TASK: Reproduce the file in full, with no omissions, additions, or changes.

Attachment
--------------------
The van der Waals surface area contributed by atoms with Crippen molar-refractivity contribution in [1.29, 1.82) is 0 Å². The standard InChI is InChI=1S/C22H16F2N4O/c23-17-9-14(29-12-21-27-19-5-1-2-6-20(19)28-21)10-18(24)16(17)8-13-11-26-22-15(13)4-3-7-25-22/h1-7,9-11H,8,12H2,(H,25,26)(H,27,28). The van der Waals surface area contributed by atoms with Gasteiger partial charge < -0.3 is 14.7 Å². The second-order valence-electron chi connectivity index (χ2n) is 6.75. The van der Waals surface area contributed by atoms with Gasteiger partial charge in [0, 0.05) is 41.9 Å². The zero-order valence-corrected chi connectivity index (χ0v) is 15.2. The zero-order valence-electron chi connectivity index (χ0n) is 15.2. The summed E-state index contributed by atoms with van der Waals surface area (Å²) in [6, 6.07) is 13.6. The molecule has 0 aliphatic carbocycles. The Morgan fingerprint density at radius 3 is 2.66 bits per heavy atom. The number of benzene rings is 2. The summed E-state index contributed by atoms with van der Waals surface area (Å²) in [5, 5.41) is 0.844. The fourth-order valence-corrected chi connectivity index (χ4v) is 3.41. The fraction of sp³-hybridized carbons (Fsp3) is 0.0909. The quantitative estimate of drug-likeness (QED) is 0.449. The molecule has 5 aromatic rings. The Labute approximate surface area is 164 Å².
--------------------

The van der Waals surface area contributed by atoms with Crippen molar-refractivity contribution in [1.29, 1.82) is 0 Å². The standard InChI is InChI=1S/C22H16F2N4O/c23-17-9-14(29-12-21-27-19-5-1-2-6-20(19)28-21)10-18(24)16(17)8-13-11-26-22-15(13)4-3-7-25-22/h1-7,9-11H,8,12H2,(H,25,26)(H,27,28). The van der Waals surface area contributed by atoms with Gasteiger partial charge < -0.3 is 14.7 Å². The second-order valence-electron chi connectivity index (χ2n) is 6.75. The van der Waals surface area contributed by atoms with Gasteiger partial charge in [0, 0.05) is 41.9 Å². The zero-order valence-corrected chi connectivity index (χ0v) is 15.2. The zero-order valence-electron chi connectivity index (χ0n) is 15.2. The summed E-state index contributed by atoms with van der Waals surface area (Å²) in [6, 6.07) is 13.6. The molecule has 0 aliphatic carbocycles. The Morgan fingerprint density at radius 3 is 2.66 bits per heavy atom. The number of benzene rings is 2. The summed E-state index contributed by atoms with van der Waals surface area (Å²) in [5, 5.41) is 0.844. The fourth-order valence-corrected chi connectivity index (χ4v) is 3.41. The fraction of sp³-hybridized carbons (Fsp3) is 0.0909. The quantitative estimate of drug-likeness (QED) is 0.449. The molecule has 5 aromatic rings. The Labute approximate surface area is 164 Å².